Thursday, August 16, 2012

Get On With The Show

“You fail only if you stop writing.” Ray Bradbury

One challenge I faced as a new writer was fleshing out my characters so they weren’t one dimensional. I’ve blogged previously about how to create characters 
Aside from poorly developed physical, emotional, or spiritual traits, a sluggish plot is another reason characters fall flat. The story might open with a bang then quickly fizzle into everyday routine. This is understandable since routine depicts real life. After all, it would be weird if characters didn’t do some mundane activities like eat, drink, and walk. But remember, you’re creating a world your reader wants to escape to, not from.

Instead of being like the stick man on the left carrying boxes, characters should be engrossed in activities that give the reader insight into their goals, conflicts, and relationships.

Write each scene and chapter to ensure characters strive toward their goals while conflict mounts. Through this, your characters will shine, and the reader will learn their inner workings, fall in love with them, and cheer them on. 
Whether you’re a seat-of-the-pants writer “pantser” or a plotter, it’s a good idea to construct character sketches before starting the manuscript. This will spur your creativity into figuring out what situations characters might get involved in to give natural pace to the plot. Otherwise, your characters are vulnerable to performing everyday tasks just like we do, when you’d rather show their vulnerability.

Now, I want to hear from you. Look at the photo on the right. Tell me something about one of the characters or what could be happening in the plot at this moment, if they were part of your book.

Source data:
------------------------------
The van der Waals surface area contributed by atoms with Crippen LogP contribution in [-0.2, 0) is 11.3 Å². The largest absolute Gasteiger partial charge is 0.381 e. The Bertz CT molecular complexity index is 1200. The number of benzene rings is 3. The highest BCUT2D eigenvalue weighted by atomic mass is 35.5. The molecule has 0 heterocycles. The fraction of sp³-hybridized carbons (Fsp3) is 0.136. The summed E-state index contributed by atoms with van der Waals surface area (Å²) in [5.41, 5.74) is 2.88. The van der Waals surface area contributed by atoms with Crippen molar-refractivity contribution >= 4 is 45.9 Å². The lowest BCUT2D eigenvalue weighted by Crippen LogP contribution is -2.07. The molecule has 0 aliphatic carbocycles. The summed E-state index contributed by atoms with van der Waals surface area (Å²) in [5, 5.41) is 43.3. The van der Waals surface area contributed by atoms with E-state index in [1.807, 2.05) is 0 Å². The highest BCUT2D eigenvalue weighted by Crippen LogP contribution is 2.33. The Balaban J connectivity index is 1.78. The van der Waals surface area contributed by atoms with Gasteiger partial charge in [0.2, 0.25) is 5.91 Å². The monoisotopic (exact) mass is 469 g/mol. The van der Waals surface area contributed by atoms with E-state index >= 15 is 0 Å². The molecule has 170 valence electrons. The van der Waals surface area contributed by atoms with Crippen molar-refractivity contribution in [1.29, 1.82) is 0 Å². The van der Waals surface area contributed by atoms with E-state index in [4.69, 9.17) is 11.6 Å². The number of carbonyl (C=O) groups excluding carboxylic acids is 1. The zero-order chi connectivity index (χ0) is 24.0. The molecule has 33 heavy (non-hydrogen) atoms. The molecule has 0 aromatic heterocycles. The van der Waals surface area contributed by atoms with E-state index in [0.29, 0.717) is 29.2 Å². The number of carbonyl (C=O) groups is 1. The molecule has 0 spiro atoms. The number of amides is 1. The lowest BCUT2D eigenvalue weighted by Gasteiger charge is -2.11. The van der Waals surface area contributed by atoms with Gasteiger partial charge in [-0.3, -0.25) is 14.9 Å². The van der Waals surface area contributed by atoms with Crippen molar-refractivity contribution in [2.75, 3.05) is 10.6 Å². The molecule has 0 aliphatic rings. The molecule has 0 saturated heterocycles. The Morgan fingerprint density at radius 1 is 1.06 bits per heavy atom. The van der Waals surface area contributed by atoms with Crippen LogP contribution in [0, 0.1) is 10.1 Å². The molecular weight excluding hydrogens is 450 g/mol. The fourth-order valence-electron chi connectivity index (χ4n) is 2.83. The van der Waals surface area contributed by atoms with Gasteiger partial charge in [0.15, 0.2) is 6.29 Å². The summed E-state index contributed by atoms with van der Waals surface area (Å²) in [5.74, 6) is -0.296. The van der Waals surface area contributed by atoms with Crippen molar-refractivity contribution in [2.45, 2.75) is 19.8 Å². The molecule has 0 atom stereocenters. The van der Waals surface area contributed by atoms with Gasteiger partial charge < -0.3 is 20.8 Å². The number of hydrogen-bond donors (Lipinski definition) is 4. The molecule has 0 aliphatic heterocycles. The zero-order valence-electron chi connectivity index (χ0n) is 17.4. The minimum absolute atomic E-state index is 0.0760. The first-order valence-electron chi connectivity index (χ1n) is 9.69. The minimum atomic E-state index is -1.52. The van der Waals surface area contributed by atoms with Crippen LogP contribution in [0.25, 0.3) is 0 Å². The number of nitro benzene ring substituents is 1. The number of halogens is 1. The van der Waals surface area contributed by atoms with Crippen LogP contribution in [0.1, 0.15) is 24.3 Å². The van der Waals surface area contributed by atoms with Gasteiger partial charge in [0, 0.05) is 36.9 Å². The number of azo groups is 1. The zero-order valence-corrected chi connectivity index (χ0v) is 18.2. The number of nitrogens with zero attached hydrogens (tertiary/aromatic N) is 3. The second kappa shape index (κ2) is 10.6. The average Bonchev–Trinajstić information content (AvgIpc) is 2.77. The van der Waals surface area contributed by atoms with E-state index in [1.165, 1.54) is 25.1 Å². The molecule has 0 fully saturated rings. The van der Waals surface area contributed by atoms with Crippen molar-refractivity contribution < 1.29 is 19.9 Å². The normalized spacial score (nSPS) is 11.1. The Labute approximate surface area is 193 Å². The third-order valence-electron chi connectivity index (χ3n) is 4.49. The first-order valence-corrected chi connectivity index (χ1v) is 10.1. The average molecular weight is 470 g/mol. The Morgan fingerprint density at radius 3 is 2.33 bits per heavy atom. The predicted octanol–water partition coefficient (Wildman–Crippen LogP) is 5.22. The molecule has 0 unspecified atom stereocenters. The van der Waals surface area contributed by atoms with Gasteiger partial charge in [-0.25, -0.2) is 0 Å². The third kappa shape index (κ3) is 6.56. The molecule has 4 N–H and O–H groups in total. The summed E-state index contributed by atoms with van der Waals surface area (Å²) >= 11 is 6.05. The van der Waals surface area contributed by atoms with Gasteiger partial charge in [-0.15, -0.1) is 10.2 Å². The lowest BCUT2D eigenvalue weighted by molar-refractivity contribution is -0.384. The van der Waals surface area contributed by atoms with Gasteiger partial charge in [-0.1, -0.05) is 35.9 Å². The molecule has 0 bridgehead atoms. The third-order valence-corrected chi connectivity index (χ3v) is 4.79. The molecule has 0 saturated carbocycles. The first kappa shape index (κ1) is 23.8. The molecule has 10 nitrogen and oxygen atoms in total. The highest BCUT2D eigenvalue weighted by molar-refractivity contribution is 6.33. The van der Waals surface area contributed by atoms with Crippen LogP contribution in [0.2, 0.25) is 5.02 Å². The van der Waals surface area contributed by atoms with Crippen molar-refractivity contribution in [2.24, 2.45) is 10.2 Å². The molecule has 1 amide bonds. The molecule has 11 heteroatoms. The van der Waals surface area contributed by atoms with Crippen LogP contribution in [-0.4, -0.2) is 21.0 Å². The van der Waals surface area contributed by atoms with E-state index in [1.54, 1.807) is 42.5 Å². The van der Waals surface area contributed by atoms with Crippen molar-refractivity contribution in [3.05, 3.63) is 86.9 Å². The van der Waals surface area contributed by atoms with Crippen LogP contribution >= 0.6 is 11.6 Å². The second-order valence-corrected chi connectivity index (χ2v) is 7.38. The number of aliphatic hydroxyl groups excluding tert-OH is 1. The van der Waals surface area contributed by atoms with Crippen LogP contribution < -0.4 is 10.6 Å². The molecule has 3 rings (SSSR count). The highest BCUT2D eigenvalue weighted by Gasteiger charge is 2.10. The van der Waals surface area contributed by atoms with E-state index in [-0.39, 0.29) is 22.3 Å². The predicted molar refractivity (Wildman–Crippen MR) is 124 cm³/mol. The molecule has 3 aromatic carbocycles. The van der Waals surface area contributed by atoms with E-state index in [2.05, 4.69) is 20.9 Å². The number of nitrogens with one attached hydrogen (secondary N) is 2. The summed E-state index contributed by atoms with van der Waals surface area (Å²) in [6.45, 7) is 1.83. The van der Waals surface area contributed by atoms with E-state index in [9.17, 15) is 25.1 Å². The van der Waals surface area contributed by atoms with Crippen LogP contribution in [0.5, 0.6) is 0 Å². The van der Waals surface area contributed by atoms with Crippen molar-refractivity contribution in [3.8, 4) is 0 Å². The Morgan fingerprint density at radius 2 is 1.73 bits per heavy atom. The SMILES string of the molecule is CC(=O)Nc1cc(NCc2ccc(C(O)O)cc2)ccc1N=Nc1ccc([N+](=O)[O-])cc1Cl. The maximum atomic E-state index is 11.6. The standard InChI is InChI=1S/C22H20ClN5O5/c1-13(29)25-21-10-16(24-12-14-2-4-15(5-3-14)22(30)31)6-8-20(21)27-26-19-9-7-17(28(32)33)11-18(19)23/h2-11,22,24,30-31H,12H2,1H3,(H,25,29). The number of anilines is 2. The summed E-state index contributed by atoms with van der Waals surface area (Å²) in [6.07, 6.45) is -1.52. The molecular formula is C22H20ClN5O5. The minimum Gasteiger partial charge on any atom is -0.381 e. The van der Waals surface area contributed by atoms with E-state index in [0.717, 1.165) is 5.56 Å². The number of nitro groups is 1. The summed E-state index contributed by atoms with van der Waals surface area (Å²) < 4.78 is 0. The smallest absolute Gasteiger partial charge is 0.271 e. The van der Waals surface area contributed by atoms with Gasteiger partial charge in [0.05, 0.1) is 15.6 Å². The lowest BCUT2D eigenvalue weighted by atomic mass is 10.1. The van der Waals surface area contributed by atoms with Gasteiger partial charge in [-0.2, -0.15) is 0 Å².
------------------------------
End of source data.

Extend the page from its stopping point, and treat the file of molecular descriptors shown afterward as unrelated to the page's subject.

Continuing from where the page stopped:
© Laura Hodges Poole


  1. They're happily watching the sunrise? :-) Good post. I'll probably never do a character sketch but I do agree about flat characters and sluggish plots. It's easy to get stuck writing that!

    1. Good observation! I'm a pantser, so character sketches aren't natural for me, either. But they're a great tool to keep from under developing a character or plot. Thanks for stopping by and participating.

  2. I love that quote from Ray Bradbury, Laura!

    When I look at the picture above, I imagine the couple sitting on the beach staring out over the ocean. The young man's father has just died, and he is reflecting on missed opportunities in their relationship. His fiance is there to comfort him, but her thoughts are far away from the grief he is experiencing. Instead, she is focused on the hope of their wedding day. She is secretly relieved that the controlling nature of the man's father won't be present....

    I wish I had time to write more. Maybe ten years from now when my other manuscripts are done? ;)

    I hope you and your writing journey are doing well!

  3. Wow! I'll be first in line to buy your book when it's published. I want to find out what happens to your couple! Thanks for stopping by and participating. I hope your example will encourage other aspiring writers to spend serious time in thought about their characters and plots. God bless your work.